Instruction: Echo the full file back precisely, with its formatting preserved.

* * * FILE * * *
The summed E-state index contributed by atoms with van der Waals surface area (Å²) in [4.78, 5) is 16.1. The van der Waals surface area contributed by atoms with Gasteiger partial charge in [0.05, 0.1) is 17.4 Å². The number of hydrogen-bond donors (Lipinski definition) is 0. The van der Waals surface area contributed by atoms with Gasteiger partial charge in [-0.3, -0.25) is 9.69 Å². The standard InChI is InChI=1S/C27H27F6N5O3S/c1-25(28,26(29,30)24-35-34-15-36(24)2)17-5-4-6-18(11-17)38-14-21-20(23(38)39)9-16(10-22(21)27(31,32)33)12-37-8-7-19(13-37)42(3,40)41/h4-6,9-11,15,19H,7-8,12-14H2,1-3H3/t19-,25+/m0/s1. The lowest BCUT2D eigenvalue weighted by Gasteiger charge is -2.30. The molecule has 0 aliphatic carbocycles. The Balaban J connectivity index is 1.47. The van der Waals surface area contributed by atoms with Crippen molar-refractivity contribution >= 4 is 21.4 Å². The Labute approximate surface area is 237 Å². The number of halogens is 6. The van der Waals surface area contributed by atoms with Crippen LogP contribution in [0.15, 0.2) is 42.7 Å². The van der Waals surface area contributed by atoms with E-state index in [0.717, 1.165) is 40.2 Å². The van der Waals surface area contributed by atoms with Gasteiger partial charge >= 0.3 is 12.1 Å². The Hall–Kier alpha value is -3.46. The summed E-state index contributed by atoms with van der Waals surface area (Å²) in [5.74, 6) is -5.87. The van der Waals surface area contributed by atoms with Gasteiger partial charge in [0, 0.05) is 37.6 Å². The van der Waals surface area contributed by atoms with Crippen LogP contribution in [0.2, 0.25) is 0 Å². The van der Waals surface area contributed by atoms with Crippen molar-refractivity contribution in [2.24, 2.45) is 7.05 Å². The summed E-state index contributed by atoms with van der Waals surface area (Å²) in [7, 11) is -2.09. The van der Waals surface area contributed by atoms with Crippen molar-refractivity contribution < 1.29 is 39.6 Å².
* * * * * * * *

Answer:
The summed E-state index contributed by atoms with van der Waals surface area (Å²) in [4.78, 5) is 16.1. The van der Waals surface area contributed by atoms with Gasteiger partial charge in [0.05, 0.1) is 17.4 Å². The number of hydrogen-bond donors (Lipinski definition) is 0. The van der Waals surface area contributed by atoms with Gasteiger partial charge in [-0.3, -0.25) is 9.69 Å². The standard InChI is InChI=1S/C27H27F6N5O3S/c1-25(28,26(29,30)24-35-34-15-36(24)2)17-5-4-6-18(11-17)38-14-21-20(23(38)39)9-16(10-22(21)27(31,32)33)12-37-8-7-19(13-37)42(3,40)41/h4-6,9-11,15,19H,7-8,12-14H2,1-3H3/t19-,25+/m0/s1. The lowest BCUT2D eigenvalue weighted by Gasteiger charge is -2.30. The molecule has 0 aliphatic carbocycles. The Balaban J connectivity index is 1.47. The van der Waals surface area contributed by atoms with Crippen molar-refractivity contribution >= 4 is 21.4 Å². The Labute approximate surface area is 237 Å². The number of halogens is 6. The van der Waals surface area contributed by atoms with Crippen LogP contribution in [0.15, 0.2) is 42.7 Å². The van der Waals surface area contributed by atoms with E-state index in [0.717, 1.165) is 40.2 Å². The van der Waals surface area contributed by atoms with Gasteiger partial charge >= 0.3 is 12.1 Å². The Hall–Kier alpha value is -3.46. The summed E-state index contributed by atoms with van der Waals surface area (Å²) in [5.74, 6) is -5.87. The van der Waals surface area contributed by atoms with Gasteiger partial charge in [0, 0.05) is 37.6 Å². The van der Waals surface area contributed by atoms with Crippen LogP contribution in [0.2, 0.25) is 0 Å². The van der Waals surface area contributed by atoms with Crippen molar-refractivity contribution in [2.24, 2.45) is 7.05 Å². The summed E-state index contributed by atoms with van der Waals surface area (Å²) in [7, 11) is -2.09. The van der Waals surface area contributed by atoms with Crippen molar-refractivity contribution < 1.29 is 39.6 Å².